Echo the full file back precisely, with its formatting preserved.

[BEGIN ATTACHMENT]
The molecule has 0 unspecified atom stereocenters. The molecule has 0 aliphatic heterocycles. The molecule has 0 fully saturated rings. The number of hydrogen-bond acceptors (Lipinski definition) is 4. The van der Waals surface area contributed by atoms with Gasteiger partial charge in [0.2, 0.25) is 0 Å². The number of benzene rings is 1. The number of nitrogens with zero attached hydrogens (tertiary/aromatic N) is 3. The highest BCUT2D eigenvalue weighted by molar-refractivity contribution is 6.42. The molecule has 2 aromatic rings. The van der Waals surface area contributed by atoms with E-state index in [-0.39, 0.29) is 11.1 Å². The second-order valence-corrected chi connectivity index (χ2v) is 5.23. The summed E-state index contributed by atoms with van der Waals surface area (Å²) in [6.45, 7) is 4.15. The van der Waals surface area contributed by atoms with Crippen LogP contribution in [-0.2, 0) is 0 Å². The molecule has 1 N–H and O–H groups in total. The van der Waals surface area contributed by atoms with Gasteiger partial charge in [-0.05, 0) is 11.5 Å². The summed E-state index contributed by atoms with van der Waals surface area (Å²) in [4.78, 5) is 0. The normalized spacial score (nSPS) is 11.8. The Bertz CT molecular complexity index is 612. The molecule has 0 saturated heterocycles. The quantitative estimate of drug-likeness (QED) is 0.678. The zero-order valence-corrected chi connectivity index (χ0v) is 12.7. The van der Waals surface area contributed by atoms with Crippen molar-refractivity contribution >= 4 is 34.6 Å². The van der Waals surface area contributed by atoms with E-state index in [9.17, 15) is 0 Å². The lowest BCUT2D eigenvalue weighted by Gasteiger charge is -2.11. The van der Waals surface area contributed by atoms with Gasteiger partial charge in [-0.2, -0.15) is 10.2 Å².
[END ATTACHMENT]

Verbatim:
The molecule has 0 unspecified atom stereocenters. The molecule has 0 aliphatic heterocycles. The molecule has 0 fully saturated rings. The number of hydrogen-bond acceptors (Lipinski definition) is 4. The van der Waals surface area contributed by atoms with Gasteiger partial charge in [0.2, 0.25) is 0 Å². The number of benzene rings is 1. The number of nitrogens with zero attached hydrogens (tertiary/aromatic N) is 3. The highest BCUT2D eigenvalue weighted by molar-refractivity contribution is 6.42. The molecule has 2 aromatic rings. The van der Waals surface area contributed by atoms with E-state index in [-0.39, 0.29) is 11.1 Å². The second-order valence-corrected chi connectivity index (χ2v) is 5.23. The summed E-state index contributed by atoms with van der Waals surface area (Å²) in [6.45, 7) is 4.15. The van der Waals surface area contributed by atoms with Crippen LogP contribution in [-0.2, 0) is 0 Å². The molecule has 1 N–H and O–H groups in total. The van der Waals surface area contributed by atoms with Gasteiger partial charge in [-0.05, 0) is 11.5 Å². The summed E-state index contributed by atoms with van der Waals surface area (Å²) in [4.78, 5) is 0. The normalized spacial score (nSPS) is 11.8. The Bertz CT molecular complexity index is 612. The molecule has 0 saturated heterocycles. The quantitative estimate of drug-likeness (QED) is 0.678. The zero-order valence-corrected chi connectivity index (χ0v) is 12.7. The van der Waals surface area contributed by atoms with Crippen molar-refractivity contribution >= 4 is 34.6 Å². The van der Waals surface area contributed by atoms with E-state index in [9.17, 15) is 0 Å². The lowest BCUT2D eigenvalue weighted by Gasteiger charge is -2.11. The van der Waals surface area contributed by atoms with Gasteiger partial charge in [-0.2, -0.15) is 10.2 Å².